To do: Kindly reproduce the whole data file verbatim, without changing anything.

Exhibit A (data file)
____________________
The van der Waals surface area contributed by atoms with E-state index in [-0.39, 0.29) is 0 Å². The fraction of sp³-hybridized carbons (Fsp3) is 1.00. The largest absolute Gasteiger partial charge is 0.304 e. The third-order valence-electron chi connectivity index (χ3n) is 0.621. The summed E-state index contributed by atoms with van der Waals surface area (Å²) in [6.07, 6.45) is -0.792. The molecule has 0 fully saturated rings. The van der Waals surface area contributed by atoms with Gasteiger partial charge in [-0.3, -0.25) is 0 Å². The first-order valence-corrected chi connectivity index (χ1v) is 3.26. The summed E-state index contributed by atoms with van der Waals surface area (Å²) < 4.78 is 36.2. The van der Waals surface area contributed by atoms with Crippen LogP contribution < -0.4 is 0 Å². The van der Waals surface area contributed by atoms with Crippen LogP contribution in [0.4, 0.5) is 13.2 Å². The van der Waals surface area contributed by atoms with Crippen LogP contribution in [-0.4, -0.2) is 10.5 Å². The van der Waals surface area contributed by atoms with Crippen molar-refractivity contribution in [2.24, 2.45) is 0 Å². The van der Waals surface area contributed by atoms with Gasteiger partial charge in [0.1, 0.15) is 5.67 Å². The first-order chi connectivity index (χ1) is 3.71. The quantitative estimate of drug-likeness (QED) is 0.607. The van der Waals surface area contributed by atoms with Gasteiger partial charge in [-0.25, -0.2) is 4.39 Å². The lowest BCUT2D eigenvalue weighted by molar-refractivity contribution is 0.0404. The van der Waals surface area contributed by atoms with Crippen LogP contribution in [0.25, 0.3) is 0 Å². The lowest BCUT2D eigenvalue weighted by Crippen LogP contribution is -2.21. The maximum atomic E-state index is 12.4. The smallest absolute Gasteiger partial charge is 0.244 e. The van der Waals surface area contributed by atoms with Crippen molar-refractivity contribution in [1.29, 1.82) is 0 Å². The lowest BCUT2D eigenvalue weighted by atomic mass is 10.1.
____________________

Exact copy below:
The van der Waals surface area contributed by atoms with E-state index in [-0.39, 0.29) is 0 Å². The fraction of sp³-hybridized carbons (Fsp3) is 1.00. The largest absolute Gasteiger partial charge is 0.304 e. The third-order valence-electron chi connectivity index (χ3n) is 0.621. The summed E-state index contributed by atoms with van der Waals surface area (Å²) in [6.07, 6.45) is -0.792. The molecule has 0 fully saturated rings. The van der Waals surface area contributed by atoms with Gasteiger partial charge in [-0.3, -0.25) is 0 Å². The first-order valence-corrected chi connectivity index (χ1v) is 3.26. The summed E-state index contributed by atoms with van der Waals surface area (Å²) < 4.78 is 36.2. The van der Waals surface area contributed by atoms with Crippen LogP contribution < -0.4 is 0 Å². The van der Waals surface area contributed by atoms with Crippen LogP contribution in [0.4, 0.5) is 13.2 Å². The van der Waals surface area contributed by atoms with Crippen LogP contribution in [-0.4, -0.2) is 10.5 Å². The van der Waals surface area contributed by atoms with Crippen molar-refractivity contribution in [2.24, 2.45) is 0 Å². The van der Waals surface area contributed by atoms with Gasteiger partial charge in [0.1, 0.15) is 5.67 Å². The first-order chi connectivity index (χ1) is 3.71. The quantitative estimate of drug-likeness (QED) is 0.607. The van der Waals surface area contributed by atoms with Gasteiger partial charge in [-0.25, -0.2) is 4.39 Å². The lowest BCUT2D eigenvalue weighted by molar-refractivity contribution is 0.0404. The van der Waals surface area contributed by atoms with Crippen LogP contribution in [0.25, 0.3) is 0 Å². The lowest BCUT2D eigenvalue weighted by Crippen LogP contribution is -2.21. The maximum atomic E-state index is 12.4. The smallest absolute Gasteiger partial charge is 0.244 e. The van der Waals surface area contributed by atoms with Crippen molar-refractivity contribution in [1.29, 1.82) is 0 Å². The lowest BCUT2D eigenvalue weighted by atomic mass is 10.1.